*Many of you will remember my husband’s tradition of saving the stump of our family’s Christmas tree every year, and carving it into the form of a creature. Each creature represents a sustaining memory of something significant to us in that year. When he has completed the carving, he cleverly inserts a penny with the year’s date into the bottom of each little sculpture, to document its year.*
The painting above is a still life of some of his creatures, that I painted as a gift for him.
This year’s carving honors the memory of Lillith, our beloved feline hellion . She recently passed on at nearly twenty- one years of age. We miss her very much.
Below is sampling of carvings from years past. So far he has created one piece for every Christmas we’ve been married-thirty one in all.
From our family to yours, we wish you a wonderful Holiday Season and a creative New Year.
It’s that season again! Time to showcase my husband’s mini sculptures lovingly carved from our family’s discarded Christmas trees. He’s created over thirty of these sculptures. Each honors the tree, a memory and our family.
I’m picking up where I left off last year, at 1994. This is Niles The Tile Fish. I know the year is ’94, because I can easily find a penny of the same date expertly inlaid under the mount of the carving.
The story behind the fish:My family upholds the tradition of eating many varied fishes on Christmas Eve. The tile fish is a once a year favorite. The scales are beautifully iridescent. This carving honors this fish and all of the many fishes that have nourished our family for countless years. It’s also a symbol of our gathering on Christmas Eve;for all of us who will celebrate this year and for all who will be missed at the table.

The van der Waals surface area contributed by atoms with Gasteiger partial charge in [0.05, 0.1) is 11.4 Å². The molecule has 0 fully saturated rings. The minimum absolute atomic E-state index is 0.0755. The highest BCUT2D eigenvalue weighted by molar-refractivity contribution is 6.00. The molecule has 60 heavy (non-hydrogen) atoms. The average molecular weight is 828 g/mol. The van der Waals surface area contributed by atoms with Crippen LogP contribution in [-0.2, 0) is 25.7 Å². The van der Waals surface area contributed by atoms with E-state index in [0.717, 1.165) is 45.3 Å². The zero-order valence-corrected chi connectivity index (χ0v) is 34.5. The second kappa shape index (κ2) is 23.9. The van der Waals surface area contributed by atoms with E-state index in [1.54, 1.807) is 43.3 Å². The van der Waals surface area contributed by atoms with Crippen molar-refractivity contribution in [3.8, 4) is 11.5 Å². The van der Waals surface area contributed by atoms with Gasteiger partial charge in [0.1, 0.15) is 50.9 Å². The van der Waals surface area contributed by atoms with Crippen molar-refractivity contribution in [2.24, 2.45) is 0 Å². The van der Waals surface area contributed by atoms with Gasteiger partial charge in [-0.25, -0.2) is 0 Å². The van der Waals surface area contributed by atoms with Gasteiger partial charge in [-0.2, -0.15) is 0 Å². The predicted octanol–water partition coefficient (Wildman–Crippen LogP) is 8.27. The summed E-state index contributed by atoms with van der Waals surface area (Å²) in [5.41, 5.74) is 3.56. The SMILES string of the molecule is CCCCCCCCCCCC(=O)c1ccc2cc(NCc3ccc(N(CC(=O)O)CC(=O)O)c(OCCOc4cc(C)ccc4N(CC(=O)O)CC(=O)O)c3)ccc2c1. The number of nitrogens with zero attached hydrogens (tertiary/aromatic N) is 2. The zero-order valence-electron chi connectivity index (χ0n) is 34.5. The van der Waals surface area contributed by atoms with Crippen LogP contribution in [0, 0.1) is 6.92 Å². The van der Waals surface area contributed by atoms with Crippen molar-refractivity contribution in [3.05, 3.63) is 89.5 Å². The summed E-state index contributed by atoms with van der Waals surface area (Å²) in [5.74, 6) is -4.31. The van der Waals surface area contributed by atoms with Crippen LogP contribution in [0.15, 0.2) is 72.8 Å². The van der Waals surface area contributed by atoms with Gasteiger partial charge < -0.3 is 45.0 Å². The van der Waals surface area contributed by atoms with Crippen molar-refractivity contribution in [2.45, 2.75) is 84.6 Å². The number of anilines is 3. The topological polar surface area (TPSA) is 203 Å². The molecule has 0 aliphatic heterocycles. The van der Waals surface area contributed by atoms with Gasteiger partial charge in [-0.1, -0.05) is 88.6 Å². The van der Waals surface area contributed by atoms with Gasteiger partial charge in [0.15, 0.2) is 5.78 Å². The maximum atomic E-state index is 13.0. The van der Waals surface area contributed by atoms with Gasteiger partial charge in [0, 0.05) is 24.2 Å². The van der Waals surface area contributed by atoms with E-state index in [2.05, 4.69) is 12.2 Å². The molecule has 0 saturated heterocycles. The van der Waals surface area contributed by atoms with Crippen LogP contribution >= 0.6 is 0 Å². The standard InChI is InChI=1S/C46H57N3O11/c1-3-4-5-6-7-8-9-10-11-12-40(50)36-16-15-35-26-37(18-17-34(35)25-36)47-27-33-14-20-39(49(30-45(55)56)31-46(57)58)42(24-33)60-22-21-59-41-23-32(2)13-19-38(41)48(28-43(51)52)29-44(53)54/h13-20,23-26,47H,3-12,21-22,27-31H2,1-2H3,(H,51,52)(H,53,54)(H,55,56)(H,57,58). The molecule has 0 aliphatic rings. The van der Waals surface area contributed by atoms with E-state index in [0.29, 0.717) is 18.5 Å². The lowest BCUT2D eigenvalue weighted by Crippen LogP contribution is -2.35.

Posting the images of these carvings and sharing them with you, offers me the opportunity to honor my amazing husband. Happy Christmas T.
In 1990 my husband befriended a squirrel who greeted him every evening after work. This little squirrel is commemorated here in this Christmas Tree stump carving. His name is Napoleon.
This Christmas tree carving honors a little starfish that fascinated our eldest, summer of 1988.
This is Geba Geba. A memorial to a snail that lived in our fish tank in 1986. One day he just disappeared. I think Diver Dan must have masterminded the plan and Miss Minerva went right along with it. These two goldfish grew in size significantly, especially after we realized that Geba Geba was no longer residing in his little shell at the bottom of the tank.
Wishing every one of you kind, interesting and creative friends a holiday wish.. The one wish that is dearest to you. The one that you scarcely allow yourself to acknowledge. The truest most beautiful hope you can conjure. I’m hoping it comes true for you.
This is Robin the seahorse from our 1985 Christmas tree.